Attila Dimedici writes "I am in the process of implementing an Email Encryption Gateway for my company. I checked with my various contacts in the industry and came away with Voltage as the best solution. However, as I have been working with them to implement a solution, I have been sadly disappointed by their lack of professionalism. Every time I think I am one question away from being ready to pull the trigger, I discover something that my contact with them had not mentioned before that has to be ironed out by the various stakeholders on my end. So, my question for Slashdot readers is this: what is your experience with implementing an Email Encryption Gateway for your company and what solution would you recommend?"
Arglebarf writes "A family member is recovering from a serious illness and, unfortunately, the medication that saved her life will probably cost her hands and feet. She is an artist by trade, so this is a pretty big deal. Replacement prostheses might restore a degree of independence, as well as enabling her to continue with her creative passions. Do any Slashdotters have experience with replacement hands? What features do you look for? Do any models allow you tweak the software for fine tuning? Beyond the day-to-day uses, she will want something that can hold small objects precisely (e.g. a paintbrush)."
An anonymous reader writes "IE6. Several governments and big companies I know use software dependent on IE6. They won't upgrade, citing the expensive cost. Do you know what's more expensive than upgrading? Downgrading to the old system they had before they upgraded! You see, before computers, companies used to have room full of people manually calculating and processing stuff. It wasn't until the computer came that they could fire all those people and save a ton of money on their collective salaries. Now, my question is: what happened to that money they saved? Even a small portion of the money saved over the years could be used to upgrade ancient systems to modern standards. However, big organizations keep citing million-dollar upgrade costs as why they won't do it. Aren't they also losing money by working with inefficient, outdated systems?"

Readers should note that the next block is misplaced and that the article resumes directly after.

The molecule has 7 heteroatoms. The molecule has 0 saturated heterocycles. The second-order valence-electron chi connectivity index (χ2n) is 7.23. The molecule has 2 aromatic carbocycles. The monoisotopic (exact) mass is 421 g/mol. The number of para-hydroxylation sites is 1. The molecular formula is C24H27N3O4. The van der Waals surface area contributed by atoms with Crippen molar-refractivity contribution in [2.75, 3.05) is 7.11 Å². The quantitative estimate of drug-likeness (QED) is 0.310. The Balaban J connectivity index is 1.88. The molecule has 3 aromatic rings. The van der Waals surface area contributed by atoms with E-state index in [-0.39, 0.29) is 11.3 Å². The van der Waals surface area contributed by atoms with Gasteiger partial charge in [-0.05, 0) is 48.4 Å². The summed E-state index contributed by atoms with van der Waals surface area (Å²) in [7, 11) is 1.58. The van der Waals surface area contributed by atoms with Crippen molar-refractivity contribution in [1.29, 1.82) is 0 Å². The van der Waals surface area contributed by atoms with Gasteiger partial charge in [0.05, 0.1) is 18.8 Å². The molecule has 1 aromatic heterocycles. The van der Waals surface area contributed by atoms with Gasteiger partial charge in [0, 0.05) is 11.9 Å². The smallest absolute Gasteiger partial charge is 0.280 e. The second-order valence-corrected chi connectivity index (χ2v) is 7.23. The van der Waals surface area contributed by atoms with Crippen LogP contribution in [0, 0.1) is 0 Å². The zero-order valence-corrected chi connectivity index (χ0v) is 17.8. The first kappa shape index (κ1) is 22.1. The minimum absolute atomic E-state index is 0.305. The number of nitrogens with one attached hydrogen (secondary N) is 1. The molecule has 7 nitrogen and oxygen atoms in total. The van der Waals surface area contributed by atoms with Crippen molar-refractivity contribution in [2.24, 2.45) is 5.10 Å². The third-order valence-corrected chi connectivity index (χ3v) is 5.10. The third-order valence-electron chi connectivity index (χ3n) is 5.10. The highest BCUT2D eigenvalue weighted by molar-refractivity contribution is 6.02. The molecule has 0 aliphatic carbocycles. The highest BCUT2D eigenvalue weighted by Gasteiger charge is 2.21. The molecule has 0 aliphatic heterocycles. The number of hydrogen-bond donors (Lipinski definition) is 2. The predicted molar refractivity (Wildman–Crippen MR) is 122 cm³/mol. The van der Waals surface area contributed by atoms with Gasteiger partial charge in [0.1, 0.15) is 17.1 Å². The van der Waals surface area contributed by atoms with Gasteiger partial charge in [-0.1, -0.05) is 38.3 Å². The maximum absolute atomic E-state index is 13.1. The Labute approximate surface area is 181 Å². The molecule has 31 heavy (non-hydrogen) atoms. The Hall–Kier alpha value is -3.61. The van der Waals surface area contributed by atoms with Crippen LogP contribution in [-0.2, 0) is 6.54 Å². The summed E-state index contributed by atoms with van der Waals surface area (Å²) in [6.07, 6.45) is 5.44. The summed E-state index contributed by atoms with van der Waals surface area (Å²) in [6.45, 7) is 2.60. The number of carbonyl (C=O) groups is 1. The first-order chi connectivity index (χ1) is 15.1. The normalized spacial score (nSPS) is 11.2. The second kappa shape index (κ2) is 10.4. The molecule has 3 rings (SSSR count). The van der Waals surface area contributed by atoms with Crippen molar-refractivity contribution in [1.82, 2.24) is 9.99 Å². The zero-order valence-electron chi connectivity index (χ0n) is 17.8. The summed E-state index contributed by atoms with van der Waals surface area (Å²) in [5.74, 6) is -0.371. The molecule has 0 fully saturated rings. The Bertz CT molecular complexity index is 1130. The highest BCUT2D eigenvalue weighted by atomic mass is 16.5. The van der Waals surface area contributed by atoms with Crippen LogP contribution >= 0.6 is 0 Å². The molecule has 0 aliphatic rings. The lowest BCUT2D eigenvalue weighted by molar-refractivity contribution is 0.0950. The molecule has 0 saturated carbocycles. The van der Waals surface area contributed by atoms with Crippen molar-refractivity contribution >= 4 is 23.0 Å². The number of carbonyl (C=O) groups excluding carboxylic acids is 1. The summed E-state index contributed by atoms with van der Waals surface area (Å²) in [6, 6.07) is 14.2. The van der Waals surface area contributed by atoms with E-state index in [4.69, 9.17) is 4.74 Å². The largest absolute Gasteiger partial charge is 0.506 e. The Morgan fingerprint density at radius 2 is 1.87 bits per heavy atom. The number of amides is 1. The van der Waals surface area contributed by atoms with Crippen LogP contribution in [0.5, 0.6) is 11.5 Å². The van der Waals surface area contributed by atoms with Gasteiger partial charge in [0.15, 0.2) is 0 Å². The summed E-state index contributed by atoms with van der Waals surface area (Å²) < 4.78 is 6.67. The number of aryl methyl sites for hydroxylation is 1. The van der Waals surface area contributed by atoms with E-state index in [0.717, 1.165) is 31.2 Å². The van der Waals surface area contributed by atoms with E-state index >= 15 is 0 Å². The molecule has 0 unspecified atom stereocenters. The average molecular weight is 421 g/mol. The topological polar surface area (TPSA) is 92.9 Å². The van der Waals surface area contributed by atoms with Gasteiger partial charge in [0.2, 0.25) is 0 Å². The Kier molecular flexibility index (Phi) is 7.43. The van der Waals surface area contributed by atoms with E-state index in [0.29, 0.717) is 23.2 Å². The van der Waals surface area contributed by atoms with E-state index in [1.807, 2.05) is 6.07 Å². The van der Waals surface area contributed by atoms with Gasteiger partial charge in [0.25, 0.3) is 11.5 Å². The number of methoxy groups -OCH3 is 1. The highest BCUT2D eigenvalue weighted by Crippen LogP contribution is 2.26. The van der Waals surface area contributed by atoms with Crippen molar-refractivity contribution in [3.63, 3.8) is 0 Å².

dryriver writes "Dear Slashdotters, We are a two man crew who have spent almost three years developing a video processing algorithm that 'upgrades' the visual quality of digital video footage. We take video footage that is "of average quality" — think an amateur shooting on a cheap digital camcorder or on a smartphone camera — and use various mathematical tricks we have developed to make the footage look better — optically sharper, better lit, more vivid colours, improved contrast, enhanced sense of three-dimensionality and of 'being-there realism.' In about a month, we will be presenting our algorithm to some venture capitalists. We have the obligatory before-and-after video demos prepared for this, of course. But there will also be a short PowerPoint presentation where we explain our tech in some detail. Now here is our main question: What, in your opinion, should we — or indeed should we NOT — put in the PowerPoint presentation to impress a Venture Capitalist? Should we talk about how we developed the algorithm at all — what kind of R&D and testing was involved? Should we try to walk the VCs through how our algorithm works under the hood — simplified a bit for a 'non-engineer' audience of course? Or should we stick to talking about market potential, marketing strategy & money-related stuff only? If you were in our shoes — presenting a digital video-quality improvement technology to professional VCs — what would and would you not put in your PowerPoint? Any advice on this from Slashdotters with some experience would be most welcome!"
New submitter gagol writes "I recently took a position at a small industrial equipment manufacturer. We are looking to buy a new ERM software package and my boss, who is looking forward to buy the thing, knows nothing about computers or software. I will be providing basic IT training to the senior management and I am looking for your input on the scope and content of said training. I am thinking: basic components and architecture -> networking -> software -> proprietary vs open source. What do you think?"